Sex dens hit ’burbs
Shady brothels next to primary school
CHILDREN using the pedestrian crossing outside a suburban Melbourne primary school end up at the front door of an illegal brothel.
If they then turn to their right, they pass a second illegal brothel 60m further up the shopping strip. And there are seven more dodgy sex dens within a kilometre of a suburban 24-hour police station.
The Herald Sun has spoken to a man who claims to have sampled sexual services at the two illegal brothels opposite the primary school.
He has provided a statutory declaration which details what he claims took place inside, including that on his four visits to one: “I have been provided with sexual services by three different women, thereby dispelling any rogue masseur notion.”
The two sex dens opposite the primary school are among the more than 250 alleged illegal brothels reported to Victoria Police by the legal brothel industry in the past five years, including the reporting of 21 in the City of Knox.
The Australian Adult Entertainment Industry — which represents legal brothels — yesterday claimed only a few of the illegal brothels of which police have been made aware have been shut down.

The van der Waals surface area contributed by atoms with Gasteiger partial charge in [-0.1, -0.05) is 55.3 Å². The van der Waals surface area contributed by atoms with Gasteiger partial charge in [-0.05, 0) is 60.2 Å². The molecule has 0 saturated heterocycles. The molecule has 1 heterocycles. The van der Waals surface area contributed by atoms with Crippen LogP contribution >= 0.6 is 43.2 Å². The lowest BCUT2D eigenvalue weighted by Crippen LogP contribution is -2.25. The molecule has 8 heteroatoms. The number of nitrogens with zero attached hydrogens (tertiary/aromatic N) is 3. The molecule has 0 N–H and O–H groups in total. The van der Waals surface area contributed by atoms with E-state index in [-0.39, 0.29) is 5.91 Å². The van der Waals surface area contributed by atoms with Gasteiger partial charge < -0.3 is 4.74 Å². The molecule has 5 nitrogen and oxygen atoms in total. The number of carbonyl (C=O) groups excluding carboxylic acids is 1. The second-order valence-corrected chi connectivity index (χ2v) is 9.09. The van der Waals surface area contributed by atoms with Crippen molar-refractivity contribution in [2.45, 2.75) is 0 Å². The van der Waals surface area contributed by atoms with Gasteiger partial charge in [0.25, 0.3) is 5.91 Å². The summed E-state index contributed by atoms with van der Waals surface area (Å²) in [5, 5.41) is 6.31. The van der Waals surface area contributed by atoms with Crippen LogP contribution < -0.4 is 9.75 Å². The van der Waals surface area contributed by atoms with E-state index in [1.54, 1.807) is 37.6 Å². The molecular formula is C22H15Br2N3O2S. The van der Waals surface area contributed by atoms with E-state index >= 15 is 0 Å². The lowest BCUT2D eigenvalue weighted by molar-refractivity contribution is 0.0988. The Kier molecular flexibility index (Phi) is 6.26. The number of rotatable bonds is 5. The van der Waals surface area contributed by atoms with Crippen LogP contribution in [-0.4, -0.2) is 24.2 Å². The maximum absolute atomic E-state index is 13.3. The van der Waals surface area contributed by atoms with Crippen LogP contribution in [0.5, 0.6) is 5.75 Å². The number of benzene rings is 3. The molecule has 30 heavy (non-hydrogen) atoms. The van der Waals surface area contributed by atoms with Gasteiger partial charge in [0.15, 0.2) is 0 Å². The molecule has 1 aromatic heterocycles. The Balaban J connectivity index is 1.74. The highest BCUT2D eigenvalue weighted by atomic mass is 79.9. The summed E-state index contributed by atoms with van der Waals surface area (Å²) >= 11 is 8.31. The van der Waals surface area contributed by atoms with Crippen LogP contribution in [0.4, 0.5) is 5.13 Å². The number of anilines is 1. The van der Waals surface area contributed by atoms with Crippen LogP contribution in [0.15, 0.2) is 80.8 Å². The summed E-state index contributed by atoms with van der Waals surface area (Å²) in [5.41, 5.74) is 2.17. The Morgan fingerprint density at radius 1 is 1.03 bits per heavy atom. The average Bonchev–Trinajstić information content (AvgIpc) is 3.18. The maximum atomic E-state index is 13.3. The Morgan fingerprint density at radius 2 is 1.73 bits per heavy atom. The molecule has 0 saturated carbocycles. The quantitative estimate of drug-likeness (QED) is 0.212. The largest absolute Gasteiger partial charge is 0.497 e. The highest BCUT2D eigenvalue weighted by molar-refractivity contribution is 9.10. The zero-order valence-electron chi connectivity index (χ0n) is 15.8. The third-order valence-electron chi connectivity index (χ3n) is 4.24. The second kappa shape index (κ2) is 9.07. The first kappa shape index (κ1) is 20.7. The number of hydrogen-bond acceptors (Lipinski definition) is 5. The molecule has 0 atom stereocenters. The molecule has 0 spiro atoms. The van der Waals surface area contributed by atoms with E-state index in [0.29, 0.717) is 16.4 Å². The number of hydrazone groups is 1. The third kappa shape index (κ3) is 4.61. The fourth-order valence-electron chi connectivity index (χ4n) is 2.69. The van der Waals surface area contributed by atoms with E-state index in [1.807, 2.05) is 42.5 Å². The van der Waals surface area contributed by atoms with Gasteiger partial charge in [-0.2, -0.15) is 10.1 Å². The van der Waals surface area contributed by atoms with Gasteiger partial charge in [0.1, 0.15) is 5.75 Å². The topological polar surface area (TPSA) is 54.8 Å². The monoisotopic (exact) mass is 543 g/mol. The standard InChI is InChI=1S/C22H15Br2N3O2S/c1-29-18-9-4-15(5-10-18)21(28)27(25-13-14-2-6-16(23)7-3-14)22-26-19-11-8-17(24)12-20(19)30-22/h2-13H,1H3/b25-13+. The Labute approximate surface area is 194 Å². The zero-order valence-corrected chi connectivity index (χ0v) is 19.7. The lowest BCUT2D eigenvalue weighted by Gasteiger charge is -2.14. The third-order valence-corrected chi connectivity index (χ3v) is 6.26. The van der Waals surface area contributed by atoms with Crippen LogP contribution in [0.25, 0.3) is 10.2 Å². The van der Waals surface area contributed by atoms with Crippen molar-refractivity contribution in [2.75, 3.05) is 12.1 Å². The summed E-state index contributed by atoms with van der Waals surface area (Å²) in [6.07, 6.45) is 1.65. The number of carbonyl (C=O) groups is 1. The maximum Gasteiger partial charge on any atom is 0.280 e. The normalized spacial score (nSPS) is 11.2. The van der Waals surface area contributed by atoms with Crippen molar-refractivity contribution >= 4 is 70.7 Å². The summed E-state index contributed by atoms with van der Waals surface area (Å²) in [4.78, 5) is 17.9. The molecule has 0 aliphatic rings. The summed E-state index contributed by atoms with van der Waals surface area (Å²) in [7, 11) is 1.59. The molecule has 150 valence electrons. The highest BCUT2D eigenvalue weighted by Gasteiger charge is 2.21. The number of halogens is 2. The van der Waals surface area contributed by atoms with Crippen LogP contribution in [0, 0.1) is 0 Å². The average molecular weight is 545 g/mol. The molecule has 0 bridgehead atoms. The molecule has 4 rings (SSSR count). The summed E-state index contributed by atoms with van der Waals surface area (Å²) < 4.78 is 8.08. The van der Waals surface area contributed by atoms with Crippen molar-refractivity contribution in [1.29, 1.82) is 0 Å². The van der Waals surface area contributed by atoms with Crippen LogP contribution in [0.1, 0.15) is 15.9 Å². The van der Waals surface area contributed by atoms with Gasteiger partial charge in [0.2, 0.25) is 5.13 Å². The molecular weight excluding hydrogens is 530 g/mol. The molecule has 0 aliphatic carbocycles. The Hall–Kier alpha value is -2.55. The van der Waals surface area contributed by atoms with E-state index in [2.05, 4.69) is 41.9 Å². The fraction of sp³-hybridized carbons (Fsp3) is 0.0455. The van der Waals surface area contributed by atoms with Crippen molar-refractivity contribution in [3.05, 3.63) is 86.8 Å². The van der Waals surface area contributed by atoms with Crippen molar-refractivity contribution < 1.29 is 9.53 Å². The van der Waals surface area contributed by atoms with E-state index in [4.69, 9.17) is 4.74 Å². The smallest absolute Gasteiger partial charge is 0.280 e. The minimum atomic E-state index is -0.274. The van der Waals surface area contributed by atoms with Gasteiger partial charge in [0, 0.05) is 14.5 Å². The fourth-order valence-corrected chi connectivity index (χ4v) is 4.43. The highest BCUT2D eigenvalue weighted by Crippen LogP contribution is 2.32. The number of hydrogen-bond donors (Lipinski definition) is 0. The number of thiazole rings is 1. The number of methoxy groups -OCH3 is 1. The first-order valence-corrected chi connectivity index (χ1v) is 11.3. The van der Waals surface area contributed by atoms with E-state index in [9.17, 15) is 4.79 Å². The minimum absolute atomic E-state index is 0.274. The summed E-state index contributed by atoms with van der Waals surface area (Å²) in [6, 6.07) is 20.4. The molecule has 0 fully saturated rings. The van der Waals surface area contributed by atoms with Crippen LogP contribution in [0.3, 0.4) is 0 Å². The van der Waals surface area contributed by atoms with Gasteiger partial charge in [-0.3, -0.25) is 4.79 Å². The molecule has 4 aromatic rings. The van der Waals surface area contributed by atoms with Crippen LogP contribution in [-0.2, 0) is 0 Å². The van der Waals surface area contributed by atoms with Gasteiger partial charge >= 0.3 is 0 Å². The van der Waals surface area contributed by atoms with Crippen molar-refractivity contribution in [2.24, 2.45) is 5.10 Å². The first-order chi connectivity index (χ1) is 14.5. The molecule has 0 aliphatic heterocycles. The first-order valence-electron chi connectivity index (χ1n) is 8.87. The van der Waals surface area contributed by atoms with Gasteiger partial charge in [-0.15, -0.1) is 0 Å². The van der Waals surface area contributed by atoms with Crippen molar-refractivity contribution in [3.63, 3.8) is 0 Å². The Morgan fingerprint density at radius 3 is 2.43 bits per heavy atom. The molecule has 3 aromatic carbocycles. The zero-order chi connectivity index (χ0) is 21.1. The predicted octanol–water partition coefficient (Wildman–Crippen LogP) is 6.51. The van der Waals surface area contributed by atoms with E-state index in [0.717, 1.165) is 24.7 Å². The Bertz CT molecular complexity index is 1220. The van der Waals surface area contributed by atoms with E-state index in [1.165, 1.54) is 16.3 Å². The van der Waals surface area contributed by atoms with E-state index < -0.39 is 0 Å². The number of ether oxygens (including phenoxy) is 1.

It has also alerted Brighton MP Louise Asher to the presence of several illegal brothels in her electorate.
That prompted Ms Asher to ask Police Minister Lisa Neville to investigate the alleged bayside sex dens.
Ms Neville responded by vowing to give police whatever they need to fight the problem.
“We have always said we will give Victoria Police the powers and resources needed to keep Victoria safe. This area is no exception,” she told the Herald Sun.
AAEI spokesman William Albon yesterday claimed police and local councils had all but given up on probing illegal brothels.
“Councils have proscribed a few. While proscribing a business as an illegal brothel closes the brothel, it doesn’t lead to prosecution of the operator,” he said. “It simply targets the owner of the land — who is never the operator.
“What is needed is for some good old-fashioned policing, resulting in a couple of operators of illegal brothels going to prison and having their assets seized.”
Victoria Police defended its past policing of illegal brothels, but revealed it was now examining new ways to tackle them.
“As with any criminal activity, there is constant consideration about how Victoria Police can best serve the needs of the community and the stakeholders it engages with,” a spokeswoman said.